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About This Episode
Finding a product solution to please everyone sounds like an impossible task.
Maxwell is a Pacific Northwest native who has learned how to create a methodical approach about evaluating products and services that tend to have a lot of noise.
“There’s a lot of hype around certain products versus something that your business actually needs,” Maxwell said.
Let’s dive into his process of cutting through the noise and choosing a valuable solution.
4 elements to consider in project assessment
1. Convenience vs. efficiency
The first thing that Maxwell looks for is whether the noise about a product has any substance. “Is it more of a convenience factor or is it an efficiency factor?” he asked.
If it’s not going to deliver a measurable business outcome, then it’s probably just a want — something that sounds convenient but doesn’t necessarily make your business more efficient.
Yeah, so, if you can’t justify the solution in terms of ROI, it’s probably just made of noise without any substance.
“Anything you do has to have an ROI with it,” Maxwell said. “You don’t want to spend money and not get something back in return.”
3. Multi-departmental touch
Investigate how many departments it would touch.
Finance has very different needs than sales groups. So understanding how a solution can help not just one department but the next department and the next… to flow into an actual business process.
“How does this fit into other business processes that we have? How will this implement to other softwares?” Maxwell said.
Take a holistic view of the solution to see its effect across the business.
4. The waterfall effect
Finally, you’ll need to identify the main driver to a project implementation.
“You’re never going to have five departments all agree on one idea,” Maxwell explained. “You’re going to have one driving force.”
If you can satisfy the driving force, the main problem that the solution will address, from there you can evaluate its effect on other departments, its ROI, and to what degree the solution is substantive.
“It’s like a waterfall effect. Whoever’s going to be affected most, work with them quickly,” Maxwell said.
In other words, prioritize who will be most affected and get them on board. After that, the less and less directly related will fall in order.
Tips for working with sales reps
Maxwell’s insight into working with sales reps boils down to trust and transparency.
“Sales reps are truly a partner to me, so I don’t look at them as vendors,” he said. “Sales reps are awesome at providing inside knowledge into the industry or into that specific solution.”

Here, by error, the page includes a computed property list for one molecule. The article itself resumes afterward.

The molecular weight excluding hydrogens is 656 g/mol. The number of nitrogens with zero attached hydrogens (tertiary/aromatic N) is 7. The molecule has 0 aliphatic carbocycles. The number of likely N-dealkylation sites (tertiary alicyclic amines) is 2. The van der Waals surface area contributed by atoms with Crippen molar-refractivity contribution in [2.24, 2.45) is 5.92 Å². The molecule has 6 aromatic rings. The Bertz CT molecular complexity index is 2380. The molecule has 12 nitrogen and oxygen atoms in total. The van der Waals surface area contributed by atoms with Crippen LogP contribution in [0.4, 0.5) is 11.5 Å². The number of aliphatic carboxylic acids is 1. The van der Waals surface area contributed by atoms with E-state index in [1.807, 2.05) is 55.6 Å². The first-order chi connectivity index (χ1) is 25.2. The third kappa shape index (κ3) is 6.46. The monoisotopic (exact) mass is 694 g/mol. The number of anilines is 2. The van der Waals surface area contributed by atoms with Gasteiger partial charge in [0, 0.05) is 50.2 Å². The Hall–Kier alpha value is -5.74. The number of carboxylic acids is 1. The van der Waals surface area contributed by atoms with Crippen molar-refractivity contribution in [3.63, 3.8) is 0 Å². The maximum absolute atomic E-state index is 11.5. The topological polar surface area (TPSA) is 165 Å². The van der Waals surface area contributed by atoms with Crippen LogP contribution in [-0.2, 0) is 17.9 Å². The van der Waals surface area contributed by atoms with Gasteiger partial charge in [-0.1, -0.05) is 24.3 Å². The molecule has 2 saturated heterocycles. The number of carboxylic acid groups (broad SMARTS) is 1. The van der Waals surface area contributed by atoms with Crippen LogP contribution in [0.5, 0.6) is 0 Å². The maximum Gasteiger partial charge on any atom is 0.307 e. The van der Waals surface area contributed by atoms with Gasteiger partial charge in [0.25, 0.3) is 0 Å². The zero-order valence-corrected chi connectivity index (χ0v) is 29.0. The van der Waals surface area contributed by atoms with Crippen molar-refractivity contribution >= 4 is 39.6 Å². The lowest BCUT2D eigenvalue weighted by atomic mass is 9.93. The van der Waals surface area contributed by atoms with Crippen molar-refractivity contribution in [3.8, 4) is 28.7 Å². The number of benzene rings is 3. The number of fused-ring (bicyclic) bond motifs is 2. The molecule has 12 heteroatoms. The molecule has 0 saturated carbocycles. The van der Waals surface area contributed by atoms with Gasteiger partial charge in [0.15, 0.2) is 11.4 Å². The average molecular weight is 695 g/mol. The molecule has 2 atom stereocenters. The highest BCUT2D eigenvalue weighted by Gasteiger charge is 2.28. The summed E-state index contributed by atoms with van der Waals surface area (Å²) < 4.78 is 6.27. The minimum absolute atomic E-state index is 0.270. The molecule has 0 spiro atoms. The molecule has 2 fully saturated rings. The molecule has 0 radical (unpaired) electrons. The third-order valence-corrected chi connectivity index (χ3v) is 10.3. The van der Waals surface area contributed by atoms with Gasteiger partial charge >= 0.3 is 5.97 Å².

He partners with them by, quite simply, trusting that they want him to succeed.
“At the end of the day, you’ve got to trust who you’re working with,” he said.
You’ve got to be up front with the sales rep about what your requirement list is. Honestly, there’s no such thing as too detailed.
“I try to be up front with the project timelines, the budget, what we’re actually trying to accomplish, how we’re going to evaluate you,” Maxwell said.
Clearly define what you are looking to accomplish at a high level.
You: Here’s my angle at a high level, and here are all the details. I’ve got five categories with detailed points in each one explaining what I need to be able to accomplish and what’s important to me.
A formal RFP is a great way to go in order to assess how well the reps can customize the conversation to meet all of your needs.
“If you can be transparent with a rep and a rep can be transparent with you, you have a very easy path to building trust together,” he added.
You can’t be transparent about your needs without doing your homework about what your needs are.
“The more you can be up front with what you’re wanting, the quicker and the better a partner can deliver results to you,” Maxwell said.
Maxwell has a personal goal of spending 4 hours researching a partner before he sits for a demo.
If you hear noise about a solution’s benefits and you implement it without investigation, it might fix one department’s problem at best. “Do your homework and understand how that solution is going to fit other needs,” Maxwell said.
It’s a fine line between a partner’s best practices for what you should do versus what’s unique about your company.
Maxwell says that whenever you have a chance to customize a solution — don’t.
“They have their best practices for a reason. They’ve proven to work time and time again with multiple different clients,” he pointed out.
Use the out of the box features. They’ll work for you better than over customization will.
“Some of the automation factors of a software may not work if you customize too much,” he warned. “That managed package update may not work perfectly for you.”
Bottom line: The closer that the partner’s best practices and out of the box material fit your needs, the better overall solution that’s likely to be for your organization.
Maxwell’s framework for evaluating and driving change stems from one of his core beliefs: If you want to progress in your career and personal life, specialize in something.
“There’s a self-fulfillment in mastering something — as well as it’s absolutely invaluable when you know something better than anyone else,” Maxwell said.
Connect with Maxwell on LinkedIn.